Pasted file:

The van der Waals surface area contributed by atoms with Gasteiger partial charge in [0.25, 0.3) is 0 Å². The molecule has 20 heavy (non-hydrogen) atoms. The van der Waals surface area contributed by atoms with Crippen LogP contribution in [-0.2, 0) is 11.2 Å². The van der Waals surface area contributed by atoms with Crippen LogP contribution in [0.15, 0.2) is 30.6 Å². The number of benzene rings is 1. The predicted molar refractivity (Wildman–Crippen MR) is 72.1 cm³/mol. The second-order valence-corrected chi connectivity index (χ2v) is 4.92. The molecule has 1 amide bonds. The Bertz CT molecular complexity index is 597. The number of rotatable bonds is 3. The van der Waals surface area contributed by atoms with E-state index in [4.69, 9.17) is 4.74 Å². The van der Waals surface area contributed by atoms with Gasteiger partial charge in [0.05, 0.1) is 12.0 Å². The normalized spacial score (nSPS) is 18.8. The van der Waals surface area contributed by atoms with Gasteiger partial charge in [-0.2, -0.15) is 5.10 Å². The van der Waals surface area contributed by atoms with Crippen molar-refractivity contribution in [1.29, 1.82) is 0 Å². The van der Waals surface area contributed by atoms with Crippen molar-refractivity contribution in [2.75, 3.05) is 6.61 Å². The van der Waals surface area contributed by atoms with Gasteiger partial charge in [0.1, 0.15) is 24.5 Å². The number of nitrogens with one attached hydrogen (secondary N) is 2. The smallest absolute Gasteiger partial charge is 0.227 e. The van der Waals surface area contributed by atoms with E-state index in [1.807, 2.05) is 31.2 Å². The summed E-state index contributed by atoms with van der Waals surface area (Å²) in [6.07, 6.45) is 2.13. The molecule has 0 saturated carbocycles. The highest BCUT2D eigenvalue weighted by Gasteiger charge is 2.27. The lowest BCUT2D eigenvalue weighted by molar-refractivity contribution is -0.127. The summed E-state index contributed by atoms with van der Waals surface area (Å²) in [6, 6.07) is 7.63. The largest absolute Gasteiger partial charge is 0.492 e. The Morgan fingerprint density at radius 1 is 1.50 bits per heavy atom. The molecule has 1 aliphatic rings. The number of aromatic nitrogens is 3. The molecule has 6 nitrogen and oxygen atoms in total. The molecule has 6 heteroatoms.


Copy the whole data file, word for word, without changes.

The van der Waals surface area contributed by atoms with Gasteiger partial charge in [0.25, 0.3) is 0 Å². The molecule has 20 heavy (non-hydrogen) atoms. The van der Waals surface area contributed by atoms with Crippen LogP contribution in [-0.2, 0) is 11.2 Å². The van der Waals surface area contributed by atoms with Crippen LogP contribution in [0.15, 0.2) is 30.6 Å². The number of benzene rings is 1. The predicted molar refractivity (Wildman–Crippen MR) is 72.1 cm³/mol. The second-order valence-corrected chi connectivity index (χ2v) is 4.92. The molecule has 1 amide bonds. The Bertz CT molecular complexity index is 597. The number of rotatable bonds is 3. The van der Waals surface area contributed by atoms with E-state index in [4.69, 9.17) is 4.74 Å². The van der Waals surface area contributed by atoms with Gasteiger partial charge in [0.05, 0.1) is 12.0 Å². The normalized spacial score (nSPS) is 18.8. The van der Waals surface area contributed by atoms with Gasteiger partial charge in [-0.2, -0.15) is 5.10 Å². The van der Waals surface area contributed by atoms with Crippen molar-refractivity contribution in [1.29, 1.82) is 0 Å². The van der Waals surface area contributed by atoms with Crippen molar-refractivity contribution in [2.75, 3.05) is 6.61 Å². The van der Waals surface area contributed by atoms with Gasteiger partial charge in [0.1, 0.15) is 24.5 Å². The number of nitrogens with one attached hydrogen (secondary N) is 2. The smallest absolute Gasteiger partial charge is 0.227 e. The van der Waals surface area contributed by atoms with E-state index in [1.807, 2.05) is 31.2 Å². The summed E-state index contributed by atoms with van der Waals surface area (Å²) in [6.07, 6.45) is 2.13. The molecule has 0 saturated carbocycles. The highest BCUT2D eigenvalue weighted by Gasteiger charge is 2.27. The lowest BCUT2D eigenvalue weighted by molar-refractivity contribution is -0.127. The summed E-state index contributed by atoms with van der Waals surface area (Å²) in [6, 6.07) is 7.63. The largest absolute Gasteiger partial charge is 0.492 e. The Morgan fingerprint density at radius 1 is 1.50 bits per heavy atom. The molecule has 1 aliphatic rings. The number of aromatic nitrogens is 3. The molecule has 6 nitrogen and oxygen atoms in total. The molecule has 6 heteroatoms.